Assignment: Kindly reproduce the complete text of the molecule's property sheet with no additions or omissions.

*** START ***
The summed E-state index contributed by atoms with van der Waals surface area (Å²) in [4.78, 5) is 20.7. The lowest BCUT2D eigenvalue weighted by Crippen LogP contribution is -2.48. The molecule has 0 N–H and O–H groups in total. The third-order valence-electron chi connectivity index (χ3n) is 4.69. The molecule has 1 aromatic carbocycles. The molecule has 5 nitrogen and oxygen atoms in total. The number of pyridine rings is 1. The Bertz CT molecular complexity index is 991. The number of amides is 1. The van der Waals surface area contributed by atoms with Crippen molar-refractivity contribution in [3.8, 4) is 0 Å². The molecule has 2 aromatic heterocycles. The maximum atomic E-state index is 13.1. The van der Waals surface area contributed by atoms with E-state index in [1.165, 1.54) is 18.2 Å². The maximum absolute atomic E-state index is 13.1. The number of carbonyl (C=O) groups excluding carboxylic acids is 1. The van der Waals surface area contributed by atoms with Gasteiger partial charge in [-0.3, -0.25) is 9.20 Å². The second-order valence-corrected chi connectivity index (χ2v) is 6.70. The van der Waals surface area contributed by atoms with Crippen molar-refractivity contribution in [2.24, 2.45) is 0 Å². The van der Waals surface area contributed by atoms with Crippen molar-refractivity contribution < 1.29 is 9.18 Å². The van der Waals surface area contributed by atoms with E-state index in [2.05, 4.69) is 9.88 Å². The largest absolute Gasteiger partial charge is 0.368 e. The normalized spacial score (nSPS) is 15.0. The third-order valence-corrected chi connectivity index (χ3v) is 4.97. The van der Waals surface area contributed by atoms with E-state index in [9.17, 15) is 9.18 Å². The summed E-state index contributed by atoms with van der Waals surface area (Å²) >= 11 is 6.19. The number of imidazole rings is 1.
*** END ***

The summed E-state index contributed by atoms with van der Waals surface area (Å²) in [4.78, 5) is 20.7. The lowest BCUT2D eigenvalue weighted by Crippen LogP contribution is -2.48. The molecule has 0 N–H and O–H groups in total. The third-order valence-electron chi connectivity index (χ3n) is 4.69. The molecule has 1 aromatic carbocycles. The molecule has 5 nitrogen and oxygen atoms in total. The number of pyridine rings is 1. The Bertz CT molecular complexity index is 991. The number of amides is 1. The van der Waals surface area contributed by atoms with Crippen molar-refractivity contribution in [3.8, 4) is 0 Å². The molecule has 2 aromatic heterocycles. The maximum atomic E-state index is 13.1. The van der Waals surface area contributed by atoms with E-state index in [1.165, 1.54) is 18.2 Å². The maximum absolute atomic E-state index is 13.1. The number of carbonyl (C=O) groups excluding carboxylic acids is 1. The van der Waals surface area contributed by atoms with Gasteiger partial charge in [-0.3, -0.25) is 9.20 Å². The second-order valence-corrected chi connectivity index (χ2v) is 6.70. The van der Waals surface area contributed by atoms with Crippen molar-refractivity contribution in [2.24, 2.45) is 0 Å². The van der Waals surface area contributed by atoms with Crippen molar-refractivity contribution < 1.29 is 9.18 Å². The van der Waals surface area contributed by atoms with E-state index in [2.05, 4.69) is 9.88 Å². The largest absolute Gasteiger partial charge is 0.368 e. The normalized spacial score (nSPS) is 15.0. The third-order valence-corrected chi connectivity index (χ3v) is 4.97. The van der Waals surface area contributed by atoms with E-state index in [9.17, 15) is 9.18 Å². The summed E-state index contributed by atoms with van der Waals surface area (Å²) >= 11 is 6.19. The number of imidazole rings is 1.